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Discussion Starter · #1 ·
Hey boys, buddy of mine is looking at buying a jointer from an auction that has a 2 phase 5 hp motor. I know nothing about 2 phase aside from what I've read here. His shop has a single phase service and a homemade RPC for his 3 phase power. Is there anyway to run a 2 phase motor on either one of those supplies. Changing the motor isn't an option. I suppose it could be rewound if necessary. Thanks guys.
 

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A 2-phase motor?

How old is this thing?

Are you sure?
 

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Discussion Starter · #3 ·
I thought the same thing but ya I looked at the auction listing and they made a note of it specifically. If say the machine is from the 40's. plus it's out of Pennsylvania where as I understand it they still use 2 phase systems in older buildings.
 

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Electric Al
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Hey boys, buddy of mine is looking at buying a jointer from an auction that has a 2 phase 5 hp motor. I know nothing about 2 phase aside from what I've read here. His shop has a single phase service and a homemade RPC for his 3 phase power. Is there anyway to run a 2 phase motor on either one of those supplies. Changing the motor isn't an option. I suppose it could be rewound if necessary. Thanks guys.

2 phase ? --- 2 hots , no neutral ? :001_huh:

Please explain .

What voltage ?
 

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I thought the same thing but ya I looked at the auction listing and they made a note of it specifically. If say the machine is from the 40's. plus it's out of Pennsylvania where as I understand it they still use 2 phase systems in older buildings.
Well if that's the case I think there's a way to rig up transformers to get 2-phase out of 3-phase, but I don't think it'd work for single-phase. I don't have the foggiest idea how to do that anyway.

Why is putting in a different motor not an option?
 

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Discussion Starter · #6 ·
oldtimer said:
2 phase ? --- 2 hots , no neutral ? :001_huh:

Please explain .

What voltage ?
From what I understand its 4 hots sorta like a double polyphase system.
 

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Discussion Starter · #7 ·
erics37 said:
Well if that's the case I think there's a way to rig up transformers to get 2-phase out of 3-phase, but I don't think it'd work for single-phase. I don't have the foggiest idea how to do that anyway.

Why is putting in a different motor not an option?
Ya I saw something called the "Scott system" trying to understand how I can make this work without a custom made transformer. 3 phase is available off the RPC.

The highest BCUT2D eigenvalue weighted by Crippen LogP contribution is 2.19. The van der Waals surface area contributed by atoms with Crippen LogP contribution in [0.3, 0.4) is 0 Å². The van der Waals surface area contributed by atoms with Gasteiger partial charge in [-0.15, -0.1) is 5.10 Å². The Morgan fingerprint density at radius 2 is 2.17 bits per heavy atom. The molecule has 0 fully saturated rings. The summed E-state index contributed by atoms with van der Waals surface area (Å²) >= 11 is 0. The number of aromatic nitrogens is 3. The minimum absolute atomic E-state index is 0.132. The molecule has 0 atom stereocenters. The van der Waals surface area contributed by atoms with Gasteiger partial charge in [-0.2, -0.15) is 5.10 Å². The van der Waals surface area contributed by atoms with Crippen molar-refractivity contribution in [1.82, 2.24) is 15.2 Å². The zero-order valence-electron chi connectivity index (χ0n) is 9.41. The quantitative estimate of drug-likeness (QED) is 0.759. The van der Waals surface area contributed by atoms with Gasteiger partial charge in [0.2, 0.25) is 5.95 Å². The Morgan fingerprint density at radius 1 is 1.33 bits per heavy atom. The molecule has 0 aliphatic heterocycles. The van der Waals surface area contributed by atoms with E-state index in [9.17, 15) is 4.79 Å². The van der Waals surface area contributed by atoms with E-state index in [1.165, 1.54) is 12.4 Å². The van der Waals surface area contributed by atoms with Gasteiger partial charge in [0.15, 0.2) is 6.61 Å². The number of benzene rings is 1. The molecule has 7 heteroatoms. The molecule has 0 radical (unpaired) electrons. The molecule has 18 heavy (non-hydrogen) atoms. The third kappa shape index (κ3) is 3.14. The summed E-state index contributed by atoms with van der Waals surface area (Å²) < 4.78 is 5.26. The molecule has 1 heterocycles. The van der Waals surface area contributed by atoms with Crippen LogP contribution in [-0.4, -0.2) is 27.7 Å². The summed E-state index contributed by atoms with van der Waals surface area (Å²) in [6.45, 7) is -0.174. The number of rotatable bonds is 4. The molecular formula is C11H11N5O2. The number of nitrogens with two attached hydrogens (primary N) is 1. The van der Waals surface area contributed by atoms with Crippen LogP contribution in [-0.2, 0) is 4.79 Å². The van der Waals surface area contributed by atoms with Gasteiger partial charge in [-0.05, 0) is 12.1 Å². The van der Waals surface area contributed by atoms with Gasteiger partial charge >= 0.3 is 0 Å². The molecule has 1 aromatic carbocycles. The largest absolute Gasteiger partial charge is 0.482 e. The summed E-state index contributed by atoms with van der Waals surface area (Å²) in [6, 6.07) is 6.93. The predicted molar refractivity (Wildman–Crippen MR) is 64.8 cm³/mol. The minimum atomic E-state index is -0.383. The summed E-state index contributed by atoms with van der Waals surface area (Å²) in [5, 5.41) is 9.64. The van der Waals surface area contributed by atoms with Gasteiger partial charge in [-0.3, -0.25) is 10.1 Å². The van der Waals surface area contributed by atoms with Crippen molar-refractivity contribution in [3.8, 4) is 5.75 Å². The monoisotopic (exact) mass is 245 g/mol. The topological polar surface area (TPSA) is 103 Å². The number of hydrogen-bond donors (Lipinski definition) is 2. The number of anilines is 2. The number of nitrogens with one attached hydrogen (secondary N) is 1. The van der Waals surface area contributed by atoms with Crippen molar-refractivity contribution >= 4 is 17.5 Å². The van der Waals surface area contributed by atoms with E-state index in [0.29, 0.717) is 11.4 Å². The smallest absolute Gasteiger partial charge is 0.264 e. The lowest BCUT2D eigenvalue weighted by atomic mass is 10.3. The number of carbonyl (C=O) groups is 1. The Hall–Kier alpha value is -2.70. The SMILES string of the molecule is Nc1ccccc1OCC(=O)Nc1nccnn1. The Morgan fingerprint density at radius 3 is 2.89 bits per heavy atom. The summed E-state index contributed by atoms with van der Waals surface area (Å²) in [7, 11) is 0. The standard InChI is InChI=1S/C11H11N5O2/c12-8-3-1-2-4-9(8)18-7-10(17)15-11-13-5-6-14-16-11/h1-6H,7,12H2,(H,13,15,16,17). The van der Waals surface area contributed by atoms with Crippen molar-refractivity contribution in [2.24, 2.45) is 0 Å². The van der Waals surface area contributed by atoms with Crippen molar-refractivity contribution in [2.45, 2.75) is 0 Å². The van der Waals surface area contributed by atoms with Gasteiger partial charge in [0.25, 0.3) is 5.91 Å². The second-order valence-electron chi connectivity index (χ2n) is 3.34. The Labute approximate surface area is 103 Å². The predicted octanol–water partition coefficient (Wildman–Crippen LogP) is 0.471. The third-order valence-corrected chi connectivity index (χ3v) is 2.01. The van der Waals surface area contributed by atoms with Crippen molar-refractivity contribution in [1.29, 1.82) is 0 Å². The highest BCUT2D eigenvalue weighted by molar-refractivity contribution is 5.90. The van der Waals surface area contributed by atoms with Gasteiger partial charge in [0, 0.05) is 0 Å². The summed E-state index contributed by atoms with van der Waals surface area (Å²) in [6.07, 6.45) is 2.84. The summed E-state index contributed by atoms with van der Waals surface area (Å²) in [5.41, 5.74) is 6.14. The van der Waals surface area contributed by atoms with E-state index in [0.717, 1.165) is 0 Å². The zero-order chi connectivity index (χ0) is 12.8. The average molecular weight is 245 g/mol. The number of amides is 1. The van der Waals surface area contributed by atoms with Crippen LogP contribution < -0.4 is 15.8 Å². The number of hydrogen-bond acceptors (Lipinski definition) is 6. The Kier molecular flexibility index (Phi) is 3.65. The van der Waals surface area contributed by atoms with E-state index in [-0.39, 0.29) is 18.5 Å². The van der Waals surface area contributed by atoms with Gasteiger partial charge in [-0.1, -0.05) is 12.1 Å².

In the case of a different motor. The motor is a custom motor built right into the machine. Plus I would imagine its a high speed motor as its direct drive right to the cutter head and those cutter heads need to turn at around 5500 rpm
 

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Like the other guys said, you need a Scott connection transformer. It has four windings: Two high windings that are "T" connected that you would hook your 3Ø up to, and two independent low windings that are 90° out of phase with each other.

If this really is a 2Ø motor you'd hook it up to the 4 wire low side and it would work.

I've never had to gang a Scott connection, but thinking out loud here, it might be possible to build one out of a couple of single-phase transformers that had center winding taps and it could save you some money over buying one. Someone will have to double check me on that.

But personally, I'd just buy a new 3Ø 5HP motor.
 

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Rather than convert from single phase, to three phase, and back to two phase, it seems like changing to a new, single phase 240v 5hp motor would be the simplest, most reliable and most energy efficient option if you could get it to physically fit.
 

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Discussion Starter · #15 ·
Vintage Sounds said:
Rather than convert from single phase, to three phase, and back to two phase, it seems like changing to a new, single phase 240v 5hp motor would be the simplest, most reliable and most energy efficient option if you could get it to physically fit.
That's not an option
 

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Discussion Starter · #17 ·
Because its a custom mount designed for that specific machine and it's a high speed motor
 
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